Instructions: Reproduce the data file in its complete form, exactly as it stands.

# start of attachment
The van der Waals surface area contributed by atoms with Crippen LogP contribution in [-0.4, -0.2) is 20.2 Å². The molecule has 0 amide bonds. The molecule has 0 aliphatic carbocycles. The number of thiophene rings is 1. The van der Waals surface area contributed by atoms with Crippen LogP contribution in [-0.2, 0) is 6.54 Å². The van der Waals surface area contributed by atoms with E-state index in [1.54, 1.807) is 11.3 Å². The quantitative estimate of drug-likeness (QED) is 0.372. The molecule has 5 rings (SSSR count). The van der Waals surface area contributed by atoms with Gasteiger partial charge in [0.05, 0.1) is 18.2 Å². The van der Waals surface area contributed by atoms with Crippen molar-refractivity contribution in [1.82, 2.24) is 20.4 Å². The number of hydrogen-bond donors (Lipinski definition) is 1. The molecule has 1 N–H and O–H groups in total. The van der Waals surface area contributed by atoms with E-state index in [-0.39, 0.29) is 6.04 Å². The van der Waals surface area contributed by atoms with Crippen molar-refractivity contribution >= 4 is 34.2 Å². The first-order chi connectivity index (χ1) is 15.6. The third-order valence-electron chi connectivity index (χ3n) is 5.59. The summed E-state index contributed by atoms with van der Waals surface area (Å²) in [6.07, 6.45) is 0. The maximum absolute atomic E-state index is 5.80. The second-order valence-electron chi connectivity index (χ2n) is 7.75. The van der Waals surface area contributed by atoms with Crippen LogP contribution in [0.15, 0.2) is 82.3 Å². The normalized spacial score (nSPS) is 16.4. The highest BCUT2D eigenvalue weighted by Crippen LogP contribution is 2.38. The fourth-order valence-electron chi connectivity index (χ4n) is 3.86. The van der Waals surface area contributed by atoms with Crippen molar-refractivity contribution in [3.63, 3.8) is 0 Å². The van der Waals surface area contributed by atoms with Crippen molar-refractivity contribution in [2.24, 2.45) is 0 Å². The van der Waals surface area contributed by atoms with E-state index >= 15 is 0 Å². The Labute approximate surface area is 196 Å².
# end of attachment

The van der Waals surface area contributed by atoms with Crippen LogP contribution in [-0.4, -0.2) is 20.2 Å². The molecule has 0 amide bonds. The molecule has 0 aliphatic carbocycles. The number of thiophene rings is 1. The van der Waals surface area contributed by atoms with Crippen LogP contribution in [-0.2, 0) is 6.54 Å². The van der Waals surface area contributed by atoms with E-state index in [1.54, 1.807) is 11.3 Å². The quantitative estimate of drug-likeness (QED) is 0.372. The molecule has 5 rings (SSSR count). The van der Waals surface area contributed by atoms with Gasteiger partial charge in [0.05, 0.1) is 18.2 Å². The van der Waals surface area contributed by atoms with Crippen molar-refractivity contribution in [1.82, 2.24) is 20.4 Å². The number of hydrogen-bond donors (Lipinski definition) is 1. The molecule has 1 N–H and O–H groups in total. The van der Waals surface area contributed by atoms with E-state index in [-0.39, 0.29) is 6.04 Å². The van der Waals surface area contributed by atoms with Crippen molar-refractivity contribution >= 4 is 34.2 Å². The first-order chi connectivity index (χ1) is 15.6. The third-order valence-electron chi connectivity index (χ3n) is 5.59. The summed E-state index contributed by atoms with van der Waals surface area (Å²) in [6.07, 6.45) is 0. The maximum absolute atomic E-state index is 5.80. The second-order valence-electron chi connectivity index (χ2n) is 7.75. The van der Waals surface area contributed by atoms with Crippen LogP contribution in [0.15, 0.2) is 82.3 Å². The normalized spacial score (nSPS) is 16.4. The highest BCUT2D eigenvalue weighted by Crippen LogP contribution is 2.38. The fourth-order valence-electron chi connectivity index (χ4n) is 3.86. The van der Waals surface area contributed by atoms with Crippen molar-refractivity contribution in [3.63, 3.8) is 0 Å². The van der Waals surface area contributed by atoms with Crippen molar-refractivity contribution in [2.24, 2.45) is 0 Å². The van der Waals surface area contributed by atoms with E-state index >= 15 is 0 Å². The Labute approximate surface area is 196 Å².